Just Keep Growing

by on April 28, 2011
in Farm Life

As many of our farm members know, William and I were away from the farm last week.  We finally sold our house down in the four corners region of Utah and went down to empty out our storage shed at the house.  It coincided nicely with a sisters wedding which we were able to attend and allowed us the opportunity to visit family and friends.  William and I also celebrated our 16th wedding anniversary and after having just attended a beautiful wedding the week before I was struck by just how much I love my farmer.  I would have told you 16 years ago that there was no possible way that I could love my husband any more than I did then…who knew that my heart could grow so much?

I didn’t know 16 years ago that we would have so many ups and downs, so many heartaches and so many blessings.  It’s nice to have a day or two of clarity, to see just how far we’ve come, to see just how much we mean to each other, and to be reminded that all of our blessings have been richer because we’ve been able to hold on to each other and our belief in better days as we’ve waded through the rough times.

Our anniversary was on April 22nd, and on Saturday morning as I was heading to the market to get some spinach for my green smoothie my phone beeped to let me know I had a message.  We were staying with my brother-in-law and his family who live in a beautiful rural town that is unfortunately a black hole for cell phones so I pulled over to the shoulder of their little country road to listen to my messages while I had service.  There were a few messages from family for my anniversary, and one from my mom asking me to call her back right away.  I could tell by the tone of her voice that something was wrong so I tried to call her back right then but her phone was busy.  I listened to my messages again and heard the message I had missed the first time and it nearly stopped my heart.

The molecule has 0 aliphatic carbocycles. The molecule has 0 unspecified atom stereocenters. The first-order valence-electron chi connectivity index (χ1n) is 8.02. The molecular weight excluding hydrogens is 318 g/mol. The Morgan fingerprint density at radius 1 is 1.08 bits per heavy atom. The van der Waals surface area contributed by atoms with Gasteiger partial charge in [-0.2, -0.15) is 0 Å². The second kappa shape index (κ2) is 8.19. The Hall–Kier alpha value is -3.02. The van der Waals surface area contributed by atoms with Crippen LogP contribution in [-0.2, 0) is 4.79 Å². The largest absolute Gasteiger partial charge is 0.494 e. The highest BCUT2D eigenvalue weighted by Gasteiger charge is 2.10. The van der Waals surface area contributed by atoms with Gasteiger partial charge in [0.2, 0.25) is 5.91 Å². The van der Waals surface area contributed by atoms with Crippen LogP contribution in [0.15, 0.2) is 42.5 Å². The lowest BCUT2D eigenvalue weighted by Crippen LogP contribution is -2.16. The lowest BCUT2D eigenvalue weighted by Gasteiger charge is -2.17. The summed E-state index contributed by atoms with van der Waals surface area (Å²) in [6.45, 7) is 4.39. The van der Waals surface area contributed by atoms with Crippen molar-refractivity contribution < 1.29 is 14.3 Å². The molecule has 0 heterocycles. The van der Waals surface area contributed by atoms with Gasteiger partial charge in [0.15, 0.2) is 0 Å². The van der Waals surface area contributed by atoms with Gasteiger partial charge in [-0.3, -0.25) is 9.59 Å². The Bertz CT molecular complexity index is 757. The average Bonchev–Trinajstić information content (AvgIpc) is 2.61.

One of my cousins had committed suicide two days earlier.

Mom had been trying to reach me but hadn’t been able to with our spotty cell service.  I couldn’t believe it.  “Why?”  Was the foremost question in my mind.  Why quit now?  Why when things were going so well for him?  We still don’t know.  He left notes but the police won’t let the family see them yet, they wouldn’t even let his wife view his body without paying $400 first.  They told his wife and parents that it will be at least 3 weeks before they will release anything to them.

I sat in the front seat of my car, crying as William held me, and couldn’t imagine the despair that must have driven him to that extremity.  And I couldn’t bear thinking of the pain my aunt and uncle were going through.  They were unable to physically have children of their own and had adopted a son and daughter and had loved them as much as any parent could love a child.

He’d been one of my heroes when I was a little girl.  I remember visiting them once when I was about 9 years old.  I had hit that unfortunate, gangly and goofy stage of youth where your teeth are too big, your arms too long, and no matter how hard you try you’re tripping over everything in sight with feet that suddenly can’t seem to figure out where they’re going.

I was avoiding injury and potential damage to the house by sitting alone out on the back patio and breathing in the smell of flower blooms and freshly mowed grass.  All of a sudden my handsome, teenage cousin came out with two glasses of lemonade one for me and one for himself.  Randy sat visiting with me, asking me about what I was currently interested in, about my friends, just about me.  It was a sweet moment for a young girl and I loved him for it.  I loved him for caring enough about me to take the time to visit with me and make me feel interesting when I was convinced that I was a hopeless geek.  I never forgot it, and even though life kept us busy and out of touch except for an occasional remark on facebook, I still loved my cousin.